McGregor began to read books of history and became absorbed in the figures of certain men, all soldiers and leaders of soldiers who stalked across the pages wherein was written the story of man’s life. The figures of Sherman, Grant, Lee, Jackson, Alexander, Caesar, Napoleon, and Wellington seemed to him to stand starkly up among the other figures in the books and going to the Public Library at the noon hour he got books concerning these men and for a time lost interest in the study of law and devoted himself to contemplation of the breakers of laws.
America is the land of murders. Day after day in cities and towns and on lonely country roads violent death creeps upon men. Undisciplined and disorderly in their way of life the citizens can do nothing. After each murder they cry out for new laws which, when they are written into the books of laws, the very lawmaker himself breaks. Harried through life by clamouring demands, their days leave them no time for the quietude in which thoughts grow. After days of meaningless hurry in the city they jump upon trains or street cars and hurry through their favourite paper to the ball game, the comic pictures and the market reports.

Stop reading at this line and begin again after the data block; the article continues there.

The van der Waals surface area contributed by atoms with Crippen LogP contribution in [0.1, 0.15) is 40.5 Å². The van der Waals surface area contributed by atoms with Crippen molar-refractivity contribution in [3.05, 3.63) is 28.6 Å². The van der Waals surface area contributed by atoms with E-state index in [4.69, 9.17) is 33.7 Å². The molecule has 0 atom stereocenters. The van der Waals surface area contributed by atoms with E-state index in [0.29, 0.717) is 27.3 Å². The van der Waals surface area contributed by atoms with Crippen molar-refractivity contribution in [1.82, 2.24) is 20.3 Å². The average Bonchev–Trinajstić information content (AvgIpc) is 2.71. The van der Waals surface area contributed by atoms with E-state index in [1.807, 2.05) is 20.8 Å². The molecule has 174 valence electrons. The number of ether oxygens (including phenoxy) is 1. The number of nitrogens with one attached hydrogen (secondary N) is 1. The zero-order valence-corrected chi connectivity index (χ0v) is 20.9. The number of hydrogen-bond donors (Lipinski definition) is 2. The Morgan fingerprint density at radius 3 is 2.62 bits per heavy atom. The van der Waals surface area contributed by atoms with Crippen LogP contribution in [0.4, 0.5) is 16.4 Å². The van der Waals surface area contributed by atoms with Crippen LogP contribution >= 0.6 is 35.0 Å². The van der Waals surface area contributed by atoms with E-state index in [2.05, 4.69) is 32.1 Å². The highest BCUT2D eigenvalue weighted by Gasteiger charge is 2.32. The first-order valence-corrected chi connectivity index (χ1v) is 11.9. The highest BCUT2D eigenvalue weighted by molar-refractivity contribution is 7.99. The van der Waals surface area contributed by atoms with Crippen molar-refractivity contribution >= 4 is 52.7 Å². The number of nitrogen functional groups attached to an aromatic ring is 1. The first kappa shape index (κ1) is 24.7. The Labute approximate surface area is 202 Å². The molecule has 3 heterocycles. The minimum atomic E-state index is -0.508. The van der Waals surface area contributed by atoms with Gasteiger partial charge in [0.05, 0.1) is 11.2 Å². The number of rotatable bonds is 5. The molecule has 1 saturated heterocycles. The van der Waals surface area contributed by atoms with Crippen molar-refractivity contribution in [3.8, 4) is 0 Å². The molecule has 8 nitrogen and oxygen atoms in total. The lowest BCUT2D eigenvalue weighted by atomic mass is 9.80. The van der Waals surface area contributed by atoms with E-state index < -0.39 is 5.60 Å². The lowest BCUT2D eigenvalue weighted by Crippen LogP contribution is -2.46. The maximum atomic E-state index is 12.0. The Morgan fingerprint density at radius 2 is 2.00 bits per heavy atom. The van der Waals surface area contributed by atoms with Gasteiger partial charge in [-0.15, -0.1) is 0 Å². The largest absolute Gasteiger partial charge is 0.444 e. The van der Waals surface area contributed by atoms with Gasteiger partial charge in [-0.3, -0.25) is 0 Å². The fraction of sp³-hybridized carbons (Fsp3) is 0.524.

Men have not learned that we must come to understand the impulse toward order, have that burned into our consciousness, before we move on to other things. There is in us this madness for individual expression. For each of us the little moment of running forward and lifting our thin childish voices in the midst of the great silence. We have not learned that out of us all, walking shoulder to shoulder, there might arise a greater voice, something to make the waters of the very seas to tremble.
From The Financier (1912)